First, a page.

“A little more rallentando from you apples, please. Pears, that’s an eighth note at the start there … “
Just how many weeks Jaap van Sweden will spend in Dallas was a matter of discussion when he was hired to run the Dallas Symphony Orchestra. Actually, the 12 (and then, later 15) weeks he’ll spend with the DSO are a pretty good run in these days of multiple posts for conductors all over the world. As Scott Cantrell wrote in the Dallas Morning News when van Sweden was appointed:
In addition to the DSO, he’ll continue his appointment with the Netherlands Radio Philharmonic, and he’s due to become principal conductor of the Royal Flanders Philharmonic Orchestra in Antwerp, Belgium, in 2008.His initial DSO contract calls for him to conduct 12 weeks in the 2008-2009 season, and then 15 weeks in each of the next three seasons. His contract with the Dutch orchestra is for 14 to 17 weeks per season; the Belgian orchestra involves just seven weeks….
Once the norm, truly resident music directors, such as Mr. Litton, have become much rarer in today’s jet-set world. The Pittsburgh Symphony Orchestra recently hired Austrian conductor Manfred Honeck to lead a mere 10 weeks per season. Mr. van Zweden’s 15-week commitment to Dallas is virtually unheard of these days.
But in his Artsjournal blog, on the record, Henry Vogel, president of the League of American Orchestras, asks, just how much time should be expected? What about the conductor’s presence in the community? His commitment to it, his ‘feel’ for it?
Sometimes search committee members like to say, “It is important for people to see our conductor at the supermarket.” Well… I’ve seen no evidence in music director successes or failures that the “supermarket factor” was a critical one. So they’ll shop once a week and run into two or three people who might recognize them. That isn’t where a conductor makes a community impact.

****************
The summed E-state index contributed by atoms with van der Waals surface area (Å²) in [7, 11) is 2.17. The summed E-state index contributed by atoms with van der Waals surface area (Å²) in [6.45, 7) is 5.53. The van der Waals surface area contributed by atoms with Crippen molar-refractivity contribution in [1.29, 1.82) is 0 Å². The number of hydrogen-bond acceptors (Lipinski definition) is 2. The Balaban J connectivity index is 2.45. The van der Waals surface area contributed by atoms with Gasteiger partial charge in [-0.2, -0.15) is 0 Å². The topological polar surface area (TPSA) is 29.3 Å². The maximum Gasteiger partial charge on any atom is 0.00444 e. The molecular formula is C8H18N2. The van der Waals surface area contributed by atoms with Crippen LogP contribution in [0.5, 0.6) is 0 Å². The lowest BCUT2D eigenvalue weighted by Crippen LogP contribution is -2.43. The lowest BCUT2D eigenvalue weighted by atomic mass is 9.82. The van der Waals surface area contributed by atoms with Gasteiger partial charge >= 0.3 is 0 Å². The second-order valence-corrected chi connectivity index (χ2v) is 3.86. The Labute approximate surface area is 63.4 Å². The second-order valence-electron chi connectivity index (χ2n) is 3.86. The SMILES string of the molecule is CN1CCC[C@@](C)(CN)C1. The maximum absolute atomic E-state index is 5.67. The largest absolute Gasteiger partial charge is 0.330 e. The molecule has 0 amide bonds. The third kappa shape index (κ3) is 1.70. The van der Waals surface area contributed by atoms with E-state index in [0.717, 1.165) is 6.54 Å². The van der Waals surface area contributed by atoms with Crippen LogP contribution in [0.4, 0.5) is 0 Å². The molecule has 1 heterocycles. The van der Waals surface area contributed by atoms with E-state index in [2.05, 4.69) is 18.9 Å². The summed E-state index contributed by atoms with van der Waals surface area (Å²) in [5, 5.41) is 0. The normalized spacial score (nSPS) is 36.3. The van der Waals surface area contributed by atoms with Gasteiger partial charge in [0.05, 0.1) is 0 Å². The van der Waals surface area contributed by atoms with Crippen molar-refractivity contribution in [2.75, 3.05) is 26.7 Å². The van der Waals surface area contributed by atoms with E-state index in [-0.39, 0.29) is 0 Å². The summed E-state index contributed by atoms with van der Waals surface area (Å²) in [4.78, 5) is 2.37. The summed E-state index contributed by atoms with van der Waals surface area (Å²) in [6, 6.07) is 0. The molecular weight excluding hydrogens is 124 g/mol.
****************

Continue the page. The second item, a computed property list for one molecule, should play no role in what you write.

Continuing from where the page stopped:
But he also makes this surprising suggestion: Conductors should —
— give half-again, or nearly half-again, as many weeks as they are required to be on the podium. So if a conductor is required to be there for eight conducting weeks, another three or four weeks is a reasonable expectation (and they don’t need to be consecutive seven-day weeks–let’s call them 20 to 30 additional days). It is frankly unfair to expect a conductor to spend much more time than that in town and not conducting. Everyone must remember that conductors conduct. That’s what they do–and unlike instrumentalists, who can take their instrument home and play alone, or get two friends together and make chamber music, conductors can only conduct standing on a podium in front of an orchestra. Doing that is what they need to do. …
But, and this is the important part, it is the quality of that time in the community, both during the conducting and non-conducting weeks, that can make the impact.
Read his post here.
image from outsidetheboxblog.